Saturday, September 11, 2010

Accumulation Continues

Accumulation Continues

By Lowry Research | 8 September 2010

According to Richard Dickson of Lowry Research, while the market indices chop around listlessly, a deeper look at the market internals suggests that there is ongoing accumulation occurring. Lowry's proprietary models of demand and supply have been pointing to a cyclical bull market for some time now and they are continuing to be supportive of that thesis.

As I briefly noted yesterday in my comment on back to back selling climax extremes, Lowry's "net" or "spread" between demand and supply is higher now than it has been since March 2009. Usually Lowry Research looks at the Selling Pressure and Buying Power indexes separately but they have been experimenting with calculating a simpler 'net' number between the two. Since there has been concern that we are in a 'new' bear market (from the April 2010 highs), Lowry Research went back to 1940 and checked to see if there was a similar instance in previous bear markets and found none.

That is to say, with every single bear market since 1940, the 'net' of demand and supply, as measured by Lowry's indicators, has been going down along with the market. This time, however, it is going up instead. This suggests that what we are seeing isn't a new or renewed bear market but a correction within a cyclical bull market.

On August 10th, Lowry Research correctly warned that the market was vulnerable in the short term (red arrow on above chart). But they continue to believe that in the intermediate and long-term range, the underpinnings of a bull market are in place. Furthermore, while volume is light, they point out that we are seeing pullbacks on lighter volume than advances. So all in all, there is an almost imperceptible accumulation taking place.

Like almost every single technically oriented trader, Lowry is watching the 1130 level for a breakout but they have no forecast on when that will occur. They suggest however that while the market is trading sideways, there is more accumulation taking place than distribution. Unlike the data we looked at from Investors Intelligence recently (see Post below), Lowry doesn't see a selling climax. Instead they are measuring a gradual and continuous decrease in selling pressure as the market trades sideways.

Interview with Richard Dickson of Lowry Research:
To listen to the interview, press play and let it buffer and listen to the complete interview:


Back To Back Weekly "Selling Climax" Extremes

By Lowry Research | 7 September 2010

A few days ago in the weekly sentiment overview we noted the capitulation of newsletter editors, as measured by the Investors Intelligence sentiment survey. Last week was the first time, since March 2009, that the number of bullish newsletter editors fell below 30%. Now, a separate market metric, also from Investors Intelligence, has given us yet one more reason to expect a market rally.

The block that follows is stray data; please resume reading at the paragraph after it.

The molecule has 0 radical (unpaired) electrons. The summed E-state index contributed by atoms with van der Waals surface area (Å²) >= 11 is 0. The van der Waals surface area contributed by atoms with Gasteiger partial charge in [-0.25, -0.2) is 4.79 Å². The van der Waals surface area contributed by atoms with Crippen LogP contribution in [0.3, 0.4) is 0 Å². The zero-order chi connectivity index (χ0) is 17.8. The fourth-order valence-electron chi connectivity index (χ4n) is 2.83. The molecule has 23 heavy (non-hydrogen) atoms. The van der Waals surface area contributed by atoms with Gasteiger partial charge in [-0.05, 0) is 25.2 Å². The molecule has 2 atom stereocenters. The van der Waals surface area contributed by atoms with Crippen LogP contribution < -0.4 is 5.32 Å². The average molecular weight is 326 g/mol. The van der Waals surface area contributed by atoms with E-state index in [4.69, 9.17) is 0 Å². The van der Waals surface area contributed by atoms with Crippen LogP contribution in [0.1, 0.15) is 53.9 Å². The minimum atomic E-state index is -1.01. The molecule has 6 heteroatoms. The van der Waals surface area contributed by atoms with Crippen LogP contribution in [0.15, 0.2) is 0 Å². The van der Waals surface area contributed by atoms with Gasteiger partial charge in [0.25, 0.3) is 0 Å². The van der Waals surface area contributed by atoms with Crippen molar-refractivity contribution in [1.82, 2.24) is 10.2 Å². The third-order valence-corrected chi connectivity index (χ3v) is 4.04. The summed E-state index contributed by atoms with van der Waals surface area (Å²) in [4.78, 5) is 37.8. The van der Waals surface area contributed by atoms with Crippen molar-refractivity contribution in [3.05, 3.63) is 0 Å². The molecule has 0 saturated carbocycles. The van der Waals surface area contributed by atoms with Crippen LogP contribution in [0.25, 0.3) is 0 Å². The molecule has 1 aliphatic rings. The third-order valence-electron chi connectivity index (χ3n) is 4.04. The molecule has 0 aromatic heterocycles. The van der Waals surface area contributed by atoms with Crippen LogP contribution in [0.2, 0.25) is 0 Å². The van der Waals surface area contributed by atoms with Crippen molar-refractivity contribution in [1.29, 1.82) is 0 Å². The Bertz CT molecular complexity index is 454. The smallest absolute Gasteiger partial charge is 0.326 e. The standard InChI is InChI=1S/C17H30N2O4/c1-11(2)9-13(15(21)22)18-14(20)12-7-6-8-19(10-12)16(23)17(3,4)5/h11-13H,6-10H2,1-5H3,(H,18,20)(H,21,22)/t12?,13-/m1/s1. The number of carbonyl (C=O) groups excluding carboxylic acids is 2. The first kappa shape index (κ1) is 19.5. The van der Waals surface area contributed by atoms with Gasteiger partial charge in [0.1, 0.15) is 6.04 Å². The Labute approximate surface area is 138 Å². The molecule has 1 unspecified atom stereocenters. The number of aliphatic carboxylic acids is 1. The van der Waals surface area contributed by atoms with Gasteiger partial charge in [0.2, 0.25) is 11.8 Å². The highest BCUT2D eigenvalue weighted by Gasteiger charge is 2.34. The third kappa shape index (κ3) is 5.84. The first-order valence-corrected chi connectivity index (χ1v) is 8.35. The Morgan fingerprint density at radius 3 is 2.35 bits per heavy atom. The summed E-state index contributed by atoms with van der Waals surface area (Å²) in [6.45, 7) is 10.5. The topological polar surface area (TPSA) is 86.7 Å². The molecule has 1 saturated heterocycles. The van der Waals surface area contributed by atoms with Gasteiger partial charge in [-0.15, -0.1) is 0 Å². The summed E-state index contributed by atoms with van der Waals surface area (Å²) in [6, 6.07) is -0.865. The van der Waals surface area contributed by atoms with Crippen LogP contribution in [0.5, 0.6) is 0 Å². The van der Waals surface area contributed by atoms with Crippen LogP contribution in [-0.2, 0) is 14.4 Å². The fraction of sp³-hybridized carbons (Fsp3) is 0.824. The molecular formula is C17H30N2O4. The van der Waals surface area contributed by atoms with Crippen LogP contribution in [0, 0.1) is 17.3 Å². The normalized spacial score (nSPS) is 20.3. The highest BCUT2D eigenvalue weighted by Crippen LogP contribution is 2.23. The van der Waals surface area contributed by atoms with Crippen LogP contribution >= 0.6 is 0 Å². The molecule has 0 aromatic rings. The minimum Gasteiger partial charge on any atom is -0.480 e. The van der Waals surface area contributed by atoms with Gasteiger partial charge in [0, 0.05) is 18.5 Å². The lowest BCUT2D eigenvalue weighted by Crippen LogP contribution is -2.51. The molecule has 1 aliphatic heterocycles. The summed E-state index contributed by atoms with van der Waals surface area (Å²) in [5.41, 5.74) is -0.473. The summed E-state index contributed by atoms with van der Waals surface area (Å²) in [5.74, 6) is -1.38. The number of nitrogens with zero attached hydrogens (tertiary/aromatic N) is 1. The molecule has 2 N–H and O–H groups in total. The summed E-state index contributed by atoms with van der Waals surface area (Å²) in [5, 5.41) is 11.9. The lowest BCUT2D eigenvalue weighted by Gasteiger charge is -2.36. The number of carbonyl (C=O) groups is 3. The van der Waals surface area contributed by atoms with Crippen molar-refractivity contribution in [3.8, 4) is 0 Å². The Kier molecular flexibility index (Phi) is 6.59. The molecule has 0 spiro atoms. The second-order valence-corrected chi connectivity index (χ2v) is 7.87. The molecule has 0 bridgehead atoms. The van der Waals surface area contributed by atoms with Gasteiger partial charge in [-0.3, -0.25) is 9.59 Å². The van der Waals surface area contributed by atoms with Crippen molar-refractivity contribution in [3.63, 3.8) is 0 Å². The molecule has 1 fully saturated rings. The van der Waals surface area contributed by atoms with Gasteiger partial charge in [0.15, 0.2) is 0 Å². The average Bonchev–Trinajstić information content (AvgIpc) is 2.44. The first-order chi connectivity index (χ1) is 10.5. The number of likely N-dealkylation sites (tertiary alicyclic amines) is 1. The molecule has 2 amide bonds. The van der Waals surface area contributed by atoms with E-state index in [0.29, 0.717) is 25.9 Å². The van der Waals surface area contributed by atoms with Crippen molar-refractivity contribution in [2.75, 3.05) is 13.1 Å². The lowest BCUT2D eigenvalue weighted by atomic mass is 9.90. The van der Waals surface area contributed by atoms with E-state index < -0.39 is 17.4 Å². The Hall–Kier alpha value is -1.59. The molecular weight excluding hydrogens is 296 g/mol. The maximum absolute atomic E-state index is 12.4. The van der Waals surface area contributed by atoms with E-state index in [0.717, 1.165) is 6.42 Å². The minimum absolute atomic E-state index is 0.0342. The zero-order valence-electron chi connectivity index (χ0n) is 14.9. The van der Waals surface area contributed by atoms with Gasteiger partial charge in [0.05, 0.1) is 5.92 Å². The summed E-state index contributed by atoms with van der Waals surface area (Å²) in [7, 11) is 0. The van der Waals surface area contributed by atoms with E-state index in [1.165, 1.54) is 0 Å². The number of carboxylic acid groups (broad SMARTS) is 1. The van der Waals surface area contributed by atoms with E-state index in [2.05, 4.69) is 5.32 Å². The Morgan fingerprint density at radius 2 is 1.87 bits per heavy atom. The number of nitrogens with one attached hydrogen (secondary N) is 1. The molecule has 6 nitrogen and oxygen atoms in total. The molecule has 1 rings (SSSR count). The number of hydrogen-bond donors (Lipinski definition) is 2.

The metric is the number of weekly "Selling Climaxes". If you're unfamiliar with the term, it means the number of individual stocks that have traded below their 52-week lows, only to close higher before the week is over. As you'd expect, this is a measure of capitulation, just like last week's extreme sentiment.

The last time we noted this metric was in early June as the number of selling climaxes spiked for the first time in many months. Overall, that wasn't a great call as the market lurched up and down without really going anywhere. The next few months brought about a few weekly spikes, for example in mid-July. But we never saw back to back weekly extremes in selling climaxes as we are seeing now.

Not surprisingly, Investors Intelligence had been suggesting to their clients for the past two months to sit on their hands and wait for the market to finish drifting sideways. But in the final days of August and early days September, based on the back to back extremes in selling climaxes and other measures, they swiftly changed their posture. They went from 100% cash to 80% long stocks.

Lowry Research's proprietary indicators of demand and supply show a continuing improvement for the bulls. Selling Pressure has decreased by -33 points. Buying Power has gone up by +25 points resulting in the best "spread" between the two indicators since March 2009.

Personally, I'm still taking a wait and see approach as the S&P 500 index is clearly mired in a lengthy sideways chop. When, or if, the S&P 500 index is able to chew through the resistance at 1130, I'll take another look at where things stand. That level by the way is the 50% retracement for the bear market. But for now, back to back extremes of weekly selling climaxes is something to keep in mind.



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